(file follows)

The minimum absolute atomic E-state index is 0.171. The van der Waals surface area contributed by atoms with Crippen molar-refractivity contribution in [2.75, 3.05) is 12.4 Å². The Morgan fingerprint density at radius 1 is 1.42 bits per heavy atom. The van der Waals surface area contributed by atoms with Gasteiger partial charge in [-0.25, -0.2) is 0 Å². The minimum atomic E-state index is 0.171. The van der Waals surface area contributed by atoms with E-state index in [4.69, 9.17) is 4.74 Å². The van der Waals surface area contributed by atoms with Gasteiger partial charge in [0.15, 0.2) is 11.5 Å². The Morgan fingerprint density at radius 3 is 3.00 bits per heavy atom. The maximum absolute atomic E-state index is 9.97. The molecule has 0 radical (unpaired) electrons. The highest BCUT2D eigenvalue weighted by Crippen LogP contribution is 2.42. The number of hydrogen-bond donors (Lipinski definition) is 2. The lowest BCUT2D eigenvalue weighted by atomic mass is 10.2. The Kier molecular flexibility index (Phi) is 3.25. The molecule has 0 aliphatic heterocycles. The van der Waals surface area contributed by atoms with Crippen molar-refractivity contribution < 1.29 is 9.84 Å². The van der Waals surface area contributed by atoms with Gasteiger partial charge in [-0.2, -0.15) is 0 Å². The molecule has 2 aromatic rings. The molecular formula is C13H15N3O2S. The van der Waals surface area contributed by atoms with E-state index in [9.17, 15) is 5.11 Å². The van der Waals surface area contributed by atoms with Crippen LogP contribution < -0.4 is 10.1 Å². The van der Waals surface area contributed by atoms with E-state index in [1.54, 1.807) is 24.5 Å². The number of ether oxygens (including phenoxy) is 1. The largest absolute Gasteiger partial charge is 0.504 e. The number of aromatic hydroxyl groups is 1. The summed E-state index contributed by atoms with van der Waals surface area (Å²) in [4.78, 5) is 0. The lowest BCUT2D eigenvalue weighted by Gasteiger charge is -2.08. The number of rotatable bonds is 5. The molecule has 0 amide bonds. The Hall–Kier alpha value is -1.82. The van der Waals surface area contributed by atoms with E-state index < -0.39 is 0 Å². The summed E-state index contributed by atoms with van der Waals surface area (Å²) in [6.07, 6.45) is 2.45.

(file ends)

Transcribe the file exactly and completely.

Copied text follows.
The minimum absolute atomic E-state index is 0.171. The van der Waals surface area contributed by atoms with Crippen molar-refractivity contribution in [2.75, 3.05) is 12.4 Å². The Morgan fingerprint density at radius 1 is 1.42 bits per heavy atom. The van der Waals surface area contributed by atoms with Gasteiger partial charge in [-0.25, -0.2) is 0 Å². The minimum atomic E-state index is 0.171. The van der Waals surface area contributed by atoms with E-state index in [4.69, 9.17) is 4.74 Å². The van der Waals surface area contributed by atoms with Gasteiger partial charge in [0.15, 0.2) is 11.5 Å². The Morgan fingerprint density at radius 3 is 3.00 bits per heavy atom. The maximum absolute atomic E-state index is 9.97. The molecule has 0 radical (unpaired) electrons. The highest BCUT2D eigenvalue weighted by Crippen LogP contribution is 2.42. The number of hydrogen-bond donors (Lipinski definition) is 2. The lowest BCUT2D eigenvalue weighted by atomic mass is 10.2. The Kier molecular flexibility index (Phi) is 3.25. The molecule has 0 aliphatic heterocycles. The van der Waals surface area contributed by atoms with Crippen molar-refractivity contribution < 1.29 is 9.84 Å². The van der Waals surface area contributed by atoms with Gasteiger partial charge in [-0.2, -0.15) is 0 Å². The molecule has 2 aromatic rings. The molecular formula is C13H15N3O2S. The van der Waals surface area contributed by atoms with E-state index in [9.17, 15) is 5.11 Å². The van der Waals surface area contributed by atoms with Crippen LogP contribution < -0.4 is 10.1 Å². The van der Waals surface area contributed by atoms with E-state index in [1.54, 1.807) is 24.5 Å². The number of ether oxygens (including phenoxy) is 1. The largest absolute Gasteiger partial charge is 0.504 e. The number of aromatic hydroxyl groups is 1. The summed E-state index contributed by atoms with van der Waals surface area (Å²) in [4.78, 5) is 0. The lowest BCUT2D eigenvalue weighted by Gasteiger charge is -2.08. The number of rotatable bonds is 5. The molecule has 0 amide bonds. The Hall–Kier alpha value is -1.82. The van der Waals surface area contributed by atoms with E-state index < -0.39 is 0 Å². The summed E-state index contributed by atoms with van der Waals surface area (Å²) in [6.07, 6.45) is 2.45.